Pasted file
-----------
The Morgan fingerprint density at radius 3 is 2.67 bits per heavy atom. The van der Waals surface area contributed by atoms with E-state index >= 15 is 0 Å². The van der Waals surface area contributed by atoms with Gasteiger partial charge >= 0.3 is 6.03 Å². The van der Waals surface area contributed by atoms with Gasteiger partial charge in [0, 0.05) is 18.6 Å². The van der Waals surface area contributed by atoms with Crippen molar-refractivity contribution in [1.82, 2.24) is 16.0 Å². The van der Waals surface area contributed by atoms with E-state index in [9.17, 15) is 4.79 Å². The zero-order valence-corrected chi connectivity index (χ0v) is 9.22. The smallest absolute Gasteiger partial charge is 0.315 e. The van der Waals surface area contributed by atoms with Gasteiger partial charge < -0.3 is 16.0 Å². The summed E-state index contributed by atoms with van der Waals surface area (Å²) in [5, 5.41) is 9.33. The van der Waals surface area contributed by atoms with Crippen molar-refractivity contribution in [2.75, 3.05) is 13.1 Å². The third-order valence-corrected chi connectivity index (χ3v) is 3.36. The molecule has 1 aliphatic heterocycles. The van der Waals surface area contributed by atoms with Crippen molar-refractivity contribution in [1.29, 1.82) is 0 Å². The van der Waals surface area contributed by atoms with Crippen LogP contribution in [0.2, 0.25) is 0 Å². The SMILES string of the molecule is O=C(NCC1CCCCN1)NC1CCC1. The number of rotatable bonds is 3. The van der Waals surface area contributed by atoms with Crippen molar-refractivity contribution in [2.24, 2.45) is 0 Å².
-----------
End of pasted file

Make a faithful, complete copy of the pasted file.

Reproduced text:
The Morgan fingerprint density at radius 3 is 2.67 bits per heavy atom. The van der Waals surface area contributed by atoms with E-state index >= 15 is 0 Å². The van der Waals surface area contributed by atoms with Gasteiger partial charge >= 0.3 is 6.03 Å². The van der Waals surface area contributed by atoms with Gasteiger partial charge in [0, 0.05) is 18.6 Å². The van der Waals surface area contributed by atoms with Crippen molar-refractivity contribution in [1.82, 2.24) is 16.0 Å². The van der Waals surface area contributed by atoms with E-state index in [9.17, 15) is 4.79 Å². The zero-order valence-corrected chi connectivity index (χ0v) is 9.22. The smallest absolute Gasteiger partial charge is 0.315 e. The van der Waals surface area contributed by atoms with Gasteiger partial charge < -0.3 is 16.0 Å². The summed E-state index contributed by atoms with van der Waals surface area (Å²) in [5, 5.41) is 9.33. The van der Waals surface area contributed by atoms with Crippen molar-refractivity contribution in [2.75, 3.05) is 13.1 Å². The third-order valence-corrected chi connectivity index (χ3v) is 3.36. The molecule has 1 aliphatic heterocycles. The van der Waals surface area contributed by atoms with Crippen molar-refractivity contribution in [1.29, 1.82) is 0 Å². The van der Waals surface area contributed by atoms with Crippen LogP contribution in [0.2, 0.25) is 0 Å². The SMILES string of the molecule is O=C(NCC1CCCCN1)NC1CCC1. The number of rotatable bonds is 3. The van der Waals surface area contributed by atoms with Crippen molar-refractivity contribution in [2.24, 2.45) is 0 Å².